What punk purveyors might not know is that Richard Hell doesn't love talking about helping make CBGB the stuff of legend, or about how New York, and the East Village, has changed in the 40 years he's lived here. It's almost difficult not to think about it, considering that the popping noise that occasionally interjects into our conversation taking place in a Ukrainian cafe is coming from the construction next door. (It's unclear what is being built, but it's probably not a music venue.) Hell has lived in the same apartment on East 12th Street since 1975, around the same time he had a falling out with his childhood friend Tom Verlaine and quit their band Television, formed and parted ways with The Heartbreakers, and began Richard Hell and the Voidoids.

Since then, Hell has seen the stomping grounds that he and other punks kicked about in dirty boots evolve from a wino country slum to today's bourgeoisie playground brimming with people looking for the Next Big small plate eatery at which to impress their Tinder dates. No wonder he doesn't go out much these days. "I don't get exposed to too much," Hell says over a lunch of chicken noodle soup and coffee. This is especially true of new music, which he says so often disappoints him that he doesn't seek it out: "Somebody has to force me to listen to something." He tells me that he's been meaning to dive deeper into hip-hop, a realm that's become so massive that it's hard to break into these days. "I heard some cut by Kanye West [from the past five years] and I was just astounded by the imagination of creativity and the way that it was all constructed," he admits. "It covered such a range, it was brilliant."

Music is, of course, a frequent subject of Massive Pissed Love, though Hell's two-year stint as BlackBook's resident film critic comprises a surprising bulk of the book's essays. One thing readers might not be expecting, though, are the various memorials and elegies he includes to old friends and collaborators gone, such as Robert Quine, author Jim Carroll, and CBGB owner Hilly Kristal, some of whom died young and other wiry, lively, perhaps lucky ones who made it a bit further (For the record, when the time comes, Hell thinks a good inscription for his own tombstone might be "Out of Control"). I was intrigued, so I ask Hell if he ever imagined being the one who would be writing his friends' memorials. I was insinuating what it meant to be a survivor, without putting too fine a point on it, but it didn't come out that way.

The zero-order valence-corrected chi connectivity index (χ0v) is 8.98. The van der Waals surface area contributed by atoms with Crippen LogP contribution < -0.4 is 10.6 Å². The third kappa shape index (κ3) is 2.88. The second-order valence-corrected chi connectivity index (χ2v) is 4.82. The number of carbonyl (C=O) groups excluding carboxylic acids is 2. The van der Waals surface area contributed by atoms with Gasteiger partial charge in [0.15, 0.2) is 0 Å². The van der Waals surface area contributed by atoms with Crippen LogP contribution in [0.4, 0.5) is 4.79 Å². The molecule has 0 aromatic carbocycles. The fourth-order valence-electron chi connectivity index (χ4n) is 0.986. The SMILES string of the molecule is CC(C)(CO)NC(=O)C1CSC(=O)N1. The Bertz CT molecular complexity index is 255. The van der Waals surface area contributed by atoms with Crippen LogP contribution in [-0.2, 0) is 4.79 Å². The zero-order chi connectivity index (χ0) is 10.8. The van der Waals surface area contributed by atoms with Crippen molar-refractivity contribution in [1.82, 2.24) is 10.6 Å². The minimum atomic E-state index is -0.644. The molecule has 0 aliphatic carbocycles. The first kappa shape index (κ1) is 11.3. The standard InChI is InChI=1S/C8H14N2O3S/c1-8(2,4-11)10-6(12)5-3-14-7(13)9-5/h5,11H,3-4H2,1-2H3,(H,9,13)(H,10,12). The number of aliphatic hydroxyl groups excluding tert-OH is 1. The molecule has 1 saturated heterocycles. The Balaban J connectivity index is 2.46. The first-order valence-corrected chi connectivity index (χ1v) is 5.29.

Instead, it sounded like I asked if he knew he'd someday be a kind of literary undertaker, and his booming laughter at my question rivaled the sounds coming from the construction next door. "I mean, it's just been going on a long time now, that people have been dying," he says. Pausing, he continues: "I sometimes wonder whether the fatality rate is higher in rock and roll or not. It's a kind of...quirk of perspective that makes it look that way because they all get so much publicity, but it probably is slightly higher." It's true that the lore of rock martyrdom has spurred its fair share of myths. (For instance, never carry around a white lighter, as Jim Morrison, Jimi Hendrix, Janis Joplin—all a part of the unfortunate "27 Club" of rockers who died at that age—were rumored to have had on them upon their deaths.)

But the pursuit of rock stardom is in itself a quest for immortality. Who wants to be a one-hit-wonder, a might-have-been or, worst of all, a never-was? Rock music is scrapped together in the moment, and released in the hopes of longevity. Hell writes in Massive Pissed Love that rock and roll, an exercise in "aggressive self-assertion," includes the critical element of being "godlike to teenagers," particularly where frontmen (and -women) are concerned. It's perhaps why bands like Television, and the Voidoids, had such an immediate resonance.

Still, Hell won't readily admit that the essays of Massive Pissed Love pass the barometer for being considered something artistic. "Analyzing phenomena and culture isn't thought of as art because it's not entirely spun out purely from your imagination," he says. I disagree, which devolves into a rather extended interlude in which I explain the magnificence of The New York Times's 2012 review of Guy Fieri's restaurant in Times Square, which is how Richard Hell found out about the celebrity chef. So, if not art, what does Hell hope that people draw from his lengthy, compelling book of essays? "It's a stretch to call a book like this art, [but] I put as much care into it as I do novels or music or anything else," he says. "It's just about stimulating people's faculties. To me, that's the definition of art, which is hope to have that effect."